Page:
June 20, 2023
Swimming is a fun – and healthy – activity for children during the summer. To ensure it also is safe, parents should be aware of the potential for drowning and take precautions, health experts say.
Drowning is the leading cause of death among children ages 1 to 4, and the second-leading cause of unintentional injury-related death among kids 5 to 14, trailing only motor vehicle crashes, according to the U.S. Centers for Disease Control and Prevention. There are more than 4,000 drownings, including those resulting from boating accidents, reported in the U.S. each year. Most drownings among young children occur at home swimming pools.
The U.S. Consumer Product Safety Commission urges families with young children to make water safety a priority this summer. Its annual report on drownings and submersions, released earlier this month, found that that an average of 371 pool-related drownings were reported each year from 2018 to 2020.
"Drowning is fast, silent, and can happen even when it is not swim time," Dr. Benjamin Hoffman, former chairman of the American Academy of Pediatrics' Council on Injury, Violence and Poison Prevention, told CNN in 2019. "It happens to real families, families with good, attentive parents who never thought it could happen to them."
For every child that drowns, another seven receive emergency treatment for drowning scares, in which they survive the respiratory impairment caused by being submersed or immersed in the water, according to the CDC. Drowning scares can cause brain damage or permanent disability.
Delayed drownings can occur when people breathe in or aspirate fluid during near-drowning incidents, according to Jefferson Health. In these cases, people may appear normal for several hours before showing serious signs of respiratory distress. Parents are advised to seek medical attention if their children are experiencing breathing difficulties, chest pain, persistent coughing, extreme fatigue or fussiness, or sudden changes in behavior after a drowning scare.
One of the biggest misconceptions people have about drowning is that it's "like what you see in the movies," with loud splashing and plenty of noise to alert people nearby, Alexander Hoehn-Saric, chair of the Consumer Product Safety Commission, told the Los Angeles Times last year. In reality, drownings often are silent or happen when children aren't expected to be near pools.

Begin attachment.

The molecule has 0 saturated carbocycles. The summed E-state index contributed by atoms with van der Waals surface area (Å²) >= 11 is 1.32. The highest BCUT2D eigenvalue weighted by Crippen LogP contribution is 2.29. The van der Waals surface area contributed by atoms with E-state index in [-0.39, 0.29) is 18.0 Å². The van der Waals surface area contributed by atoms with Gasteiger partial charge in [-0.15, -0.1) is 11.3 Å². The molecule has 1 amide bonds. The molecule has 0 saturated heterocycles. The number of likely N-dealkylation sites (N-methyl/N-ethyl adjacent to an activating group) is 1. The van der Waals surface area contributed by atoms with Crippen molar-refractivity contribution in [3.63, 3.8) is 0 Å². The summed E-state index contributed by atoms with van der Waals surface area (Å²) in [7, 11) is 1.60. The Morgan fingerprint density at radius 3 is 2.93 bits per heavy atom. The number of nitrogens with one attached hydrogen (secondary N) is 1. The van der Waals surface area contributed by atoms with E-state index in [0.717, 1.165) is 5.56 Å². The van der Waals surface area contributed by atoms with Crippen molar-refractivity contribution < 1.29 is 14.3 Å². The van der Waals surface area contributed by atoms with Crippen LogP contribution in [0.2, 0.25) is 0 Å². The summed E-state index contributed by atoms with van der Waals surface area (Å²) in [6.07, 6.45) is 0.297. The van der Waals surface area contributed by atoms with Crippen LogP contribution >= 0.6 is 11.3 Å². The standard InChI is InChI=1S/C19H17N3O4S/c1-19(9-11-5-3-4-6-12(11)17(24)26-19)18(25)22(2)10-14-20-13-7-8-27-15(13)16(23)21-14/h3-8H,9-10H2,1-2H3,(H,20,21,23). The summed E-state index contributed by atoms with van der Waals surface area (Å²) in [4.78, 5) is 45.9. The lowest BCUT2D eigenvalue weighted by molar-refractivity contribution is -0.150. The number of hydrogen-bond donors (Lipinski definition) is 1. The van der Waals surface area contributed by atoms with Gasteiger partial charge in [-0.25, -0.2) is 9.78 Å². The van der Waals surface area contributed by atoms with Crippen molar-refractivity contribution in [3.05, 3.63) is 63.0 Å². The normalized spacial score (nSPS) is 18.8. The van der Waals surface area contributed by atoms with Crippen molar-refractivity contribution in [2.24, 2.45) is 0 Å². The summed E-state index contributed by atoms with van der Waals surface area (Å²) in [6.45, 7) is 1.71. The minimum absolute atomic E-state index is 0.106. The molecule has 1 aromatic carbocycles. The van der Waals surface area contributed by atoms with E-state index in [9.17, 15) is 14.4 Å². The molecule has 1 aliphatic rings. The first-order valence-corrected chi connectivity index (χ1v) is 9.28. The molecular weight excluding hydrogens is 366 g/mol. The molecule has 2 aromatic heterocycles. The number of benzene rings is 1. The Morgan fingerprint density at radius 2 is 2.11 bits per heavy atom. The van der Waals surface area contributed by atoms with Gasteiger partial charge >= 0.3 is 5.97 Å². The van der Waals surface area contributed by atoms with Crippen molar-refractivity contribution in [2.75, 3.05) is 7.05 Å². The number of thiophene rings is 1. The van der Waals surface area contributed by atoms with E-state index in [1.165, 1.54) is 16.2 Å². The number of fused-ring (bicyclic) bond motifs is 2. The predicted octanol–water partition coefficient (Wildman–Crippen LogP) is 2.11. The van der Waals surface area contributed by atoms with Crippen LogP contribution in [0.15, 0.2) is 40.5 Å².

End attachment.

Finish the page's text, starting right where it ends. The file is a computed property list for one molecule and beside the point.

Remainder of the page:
Here are some tips to ensure children stay safe while swimming in backyard pools this summer.
• Children should never swim alone or be left unattended in or near a pool. For infants and toddlers, parents should be in the water and within arm's reach at all times to provide "touch supervision," according to South Philadelphia Pediatrics. With older children, an adult should be in or near the pool at all times to supervise.
• Children should not use mermaid tails or fins, because they make it harder to swim and can lead to drowning, according to Nemours Children's Health. Floaties should not be used without adult supervision, because they do not prevent drowning.
• A pool should be surrounded by a fence with a self-closing, locking gate, according to Nemours Children's Health. In Pennsylvania and New Jersey, this is required by law. Pool owners can add alarms to their pool fences and pools to alert them if children are trying to access them without supervision. If a pool fence isn't possible, or mandated by law, experts recommend covering the pool whenever it's not in use to prevent children from using it without supervision.
• The AAP recommends children receive swim lessons as early as age 1, but urges parents to gauge their children's readiness and to consider their exposure to pools and bodies of water. However, swimming lessons do not "drown proof" a child, the AAP says. Basic swimming skills include the abilities to enter the water, surface, turn around, swim 25 yards, float or tread water, and exit the water.
• Anyone watching children should know how to perform CPR, which can save a person's life after a drowning incident. The American Red Cross and the American Heart Association host CPR trainings that include instruction on how to perform CPR on adults and children.
• Parents should not be on their phones when supervising children, but the Pennsylvania Department of Health recommends that a phone be kept close to the pool in case of an emergency.
• Parents and children should stay hydrated to reduce the risk of dehydration, dizziness and fatigue, according to Cleveland Clinic. They also should use sunscreen to prevent sunburn and reduce the risk of skin cancer.